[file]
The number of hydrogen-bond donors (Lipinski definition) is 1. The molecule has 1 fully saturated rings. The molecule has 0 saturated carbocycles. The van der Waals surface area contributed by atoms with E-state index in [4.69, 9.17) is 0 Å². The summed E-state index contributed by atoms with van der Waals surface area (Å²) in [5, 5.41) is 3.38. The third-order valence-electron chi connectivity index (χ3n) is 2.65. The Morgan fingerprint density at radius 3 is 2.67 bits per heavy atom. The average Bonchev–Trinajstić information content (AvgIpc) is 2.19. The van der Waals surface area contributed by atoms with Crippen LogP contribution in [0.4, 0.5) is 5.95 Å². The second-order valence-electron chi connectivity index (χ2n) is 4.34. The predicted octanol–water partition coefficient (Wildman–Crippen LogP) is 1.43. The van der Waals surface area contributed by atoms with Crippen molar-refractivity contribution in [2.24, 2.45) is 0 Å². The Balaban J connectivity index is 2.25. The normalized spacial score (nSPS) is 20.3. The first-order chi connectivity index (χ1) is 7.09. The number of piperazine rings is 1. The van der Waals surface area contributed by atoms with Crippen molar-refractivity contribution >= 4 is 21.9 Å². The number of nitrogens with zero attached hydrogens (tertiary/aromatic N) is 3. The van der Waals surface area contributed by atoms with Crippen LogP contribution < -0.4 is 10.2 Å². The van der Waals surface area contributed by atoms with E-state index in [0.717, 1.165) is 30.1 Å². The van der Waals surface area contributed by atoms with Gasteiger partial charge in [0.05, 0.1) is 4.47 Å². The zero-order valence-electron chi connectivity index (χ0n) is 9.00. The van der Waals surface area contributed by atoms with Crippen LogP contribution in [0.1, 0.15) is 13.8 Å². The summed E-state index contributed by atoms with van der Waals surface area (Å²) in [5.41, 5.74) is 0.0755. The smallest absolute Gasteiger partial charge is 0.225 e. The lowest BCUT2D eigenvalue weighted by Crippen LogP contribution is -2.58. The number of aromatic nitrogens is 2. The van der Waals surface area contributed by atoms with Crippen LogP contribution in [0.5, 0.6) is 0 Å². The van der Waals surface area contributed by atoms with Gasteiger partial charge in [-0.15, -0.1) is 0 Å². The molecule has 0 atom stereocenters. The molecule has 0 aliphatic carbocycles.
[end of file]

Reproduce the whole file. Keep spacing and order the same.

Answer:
The number of hydrogen-bond donors (Lipinski definition) is 1. The molecule has 1 fully saturated rings. The molecule has 0 saturated carbocycles. The van der Waals surface area contributed by atoms with E-state index in [4.69, 9.17) is 0 Å². The summed E-state index contributed by atoms with van der Waals surface area (Å²) in [5, 5.41) is 3.38. The third-order valence-electron chi connectivity index (χ3n) is 2.65. The Morgan fingerprint density at radius 3 is 2.67 bits per heavy atom. The average Bonchev–Trinajstić information content (AvgIpc) is 2.19. The van der Waals surface area contributed by atoms with Crippen LogP contribution in [0.4, 0.5) is 5.95 Å². The second-order valence-electron chi connectivity index (χ2n) is 4.34. The predicted octanol–water partition coefficient (Wildman–Crippen LogP) is 1.43. The van der Waals surface area contributed by atoms with Crippen molar-refractivity contribution in [2.24, 2.45) is 0 Å². The Balaban J connectivity index is 2.25. The normalized spacial score (nSPS) is 20.3. The first-order chi connectivity index (χ1) is 7.09. The number of piperazine rings is 1. The van der Waals surface area contributed by atoms with Crippen molar-refractivity contribution >= 4 is 21.9 Å². The number of nitrogens with zero attached hydrogens (tertiary/aromatic N) is 3. The van der Waals surface area contributed by atoms with Crippen LogP contribution < -0.4 is 10.2 Å². The van der Waals surface area contributed by atoms with E-state index in [0.717, 1.165) is 30.1 Å². The van der Waals surface area contributed by atoms with Gasteiger partial charge in [0.05, 0.1) is 4.47 Å². The zero-order valence-electron chi connectivity index (χ0n) is 9.00. The van der Waals surface area contributed by atoms with Crippen LogP contribution in [0.1, 0.15) is 13.8 Å². The summed E-state index contributed by atoms with van der Waals surface area (Å²) in [5.41, 5.74) is 0.0755. The smallest absolute Gasteiger partial charge is 0.225 e. The lowest BCUT2D eigenvalue weighted by Crippen LogP contribution is -2.58. The number of aromatic nitrogens is 2. The van der Waals surface area contributed by atoms with Crippen LogP contribution in [0.5, 0.6) is 0 Å². The van der Waals surface area contributed by atoms with Gasteiger partial charge in [-0.15, -0.1) is 0 Å². The molecule has 0 atom stereocenters. The molecule has 0 aliphatic carbocycles.